On the title track of this album, Nashville stalwart Jim Lauderdale sounds a bit like the eager schoolboy: hair combed, dressed up in his finest suit (albeit a Nudie), standing at the front of the classroom, ready to show his master all he's learned. It soon becomes apparent, though, that Lauderdale has already earned himself a Ph.D. His songs, all written with bluegrass icon Stanley's beautifully haunting tenor in mind, are adept and authentic: put a vintage tune — "Maple on the Hill," a traditional version of which appears here — next to Lauderdale's "Another Sinner's Prayer," add a few atmospheric scratches, and it would be hard to date them based on listening alone.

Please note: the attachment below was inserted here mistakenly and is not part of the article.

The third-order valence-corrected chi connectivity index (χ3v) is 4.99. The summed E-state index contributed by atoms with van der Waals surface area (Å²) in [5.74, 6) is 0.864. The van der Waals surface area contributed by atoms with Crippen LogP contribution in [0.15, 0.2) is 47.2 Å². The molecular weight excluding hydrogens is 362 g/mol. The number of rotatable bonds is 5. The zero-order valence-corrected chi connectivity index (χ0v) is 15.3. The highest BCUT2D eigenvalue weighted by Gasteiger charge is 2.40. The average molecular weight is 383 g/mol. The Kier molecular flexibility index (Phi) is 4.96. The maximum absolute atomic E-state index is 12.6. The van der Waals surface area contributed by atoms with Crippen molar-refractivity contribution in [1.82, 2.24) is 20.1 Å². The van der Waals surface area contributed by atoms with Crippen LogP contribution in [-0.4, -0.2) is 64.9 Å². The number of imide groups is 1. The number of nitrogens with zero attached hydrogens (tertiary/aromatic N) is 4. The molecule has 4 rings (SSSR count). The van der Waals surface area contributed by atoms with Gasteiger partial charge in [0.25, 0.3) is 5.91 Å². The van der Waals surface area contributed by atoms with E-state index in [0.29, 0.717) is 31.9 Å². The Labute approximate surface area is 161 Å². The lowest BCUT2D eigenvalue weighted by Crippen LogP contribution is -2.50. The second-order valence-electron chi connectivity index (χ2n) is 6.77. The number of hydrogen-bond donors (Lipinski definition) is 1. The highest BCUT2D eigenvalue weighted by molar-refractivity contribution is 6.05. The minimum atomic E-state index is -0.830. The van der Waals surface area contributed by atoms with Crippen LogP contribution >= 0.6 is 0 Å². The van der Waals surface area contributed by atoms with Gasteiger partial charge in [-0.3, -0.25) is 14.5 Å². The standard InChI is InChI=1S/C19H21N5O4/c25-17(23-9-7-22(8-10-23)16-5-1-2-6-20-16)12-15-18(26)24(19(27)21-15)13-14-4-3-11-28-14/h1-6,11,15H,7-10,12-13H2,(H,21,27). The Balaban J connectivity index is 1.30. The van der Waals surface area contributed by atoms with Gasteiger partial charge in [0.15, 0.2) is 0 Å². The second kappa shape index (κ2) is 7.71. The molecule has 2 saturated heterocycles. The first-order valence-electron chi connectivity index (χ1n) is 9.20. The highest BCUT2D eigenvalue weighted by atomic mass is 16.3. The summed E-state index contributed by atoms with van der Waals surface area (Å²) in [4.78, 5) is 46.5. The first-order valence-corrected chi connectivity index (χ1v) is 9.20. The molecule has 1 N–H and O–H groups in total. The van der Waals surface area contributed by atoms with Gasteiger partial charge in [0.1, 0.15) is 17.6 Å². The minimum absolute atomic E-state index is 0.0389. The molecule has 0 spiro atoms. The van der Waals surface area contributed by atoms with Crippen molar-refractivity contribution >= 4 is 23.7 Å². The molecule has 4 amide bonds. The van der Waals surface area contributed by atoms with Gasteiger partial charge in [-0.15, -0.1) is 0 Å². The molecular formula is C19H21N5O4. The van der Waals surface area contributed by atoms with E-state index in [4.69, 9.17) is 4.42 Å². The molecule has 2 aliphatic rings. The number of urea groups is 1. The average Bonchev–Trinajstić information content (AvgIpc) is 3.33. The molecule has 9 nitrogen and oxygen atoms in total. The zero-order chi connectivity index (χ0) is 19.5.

Stanley's backing band the Clinch Mountain Boys contribute some nice solos and harmonies, but the vocal star is Stanley himself; he's always been able to come under the lead and make everything blend right no matter who's singing with him. As Stanley ages, his voice, which has long embodied the expression "high lonesome sound," enters its eerie prime; it's no wonder that a cappella numbers like the new gospel tune "Like Him" (where Lauderdale demonstrates his own ability to hold a high note) are some of the album's finest. Songs from the canon, particularly "This World Is Not My Home," receive top-notch treatment alongside newer tunes like "Who Thought the Railroad Wouldn't Last" and "Another Sinner's Prayer," with its layered, adrenaline-building chorus.
A number of fine musicians have called themselves Clinch Mountain Boys over the years; with this album, Lauderdale becomes one of them.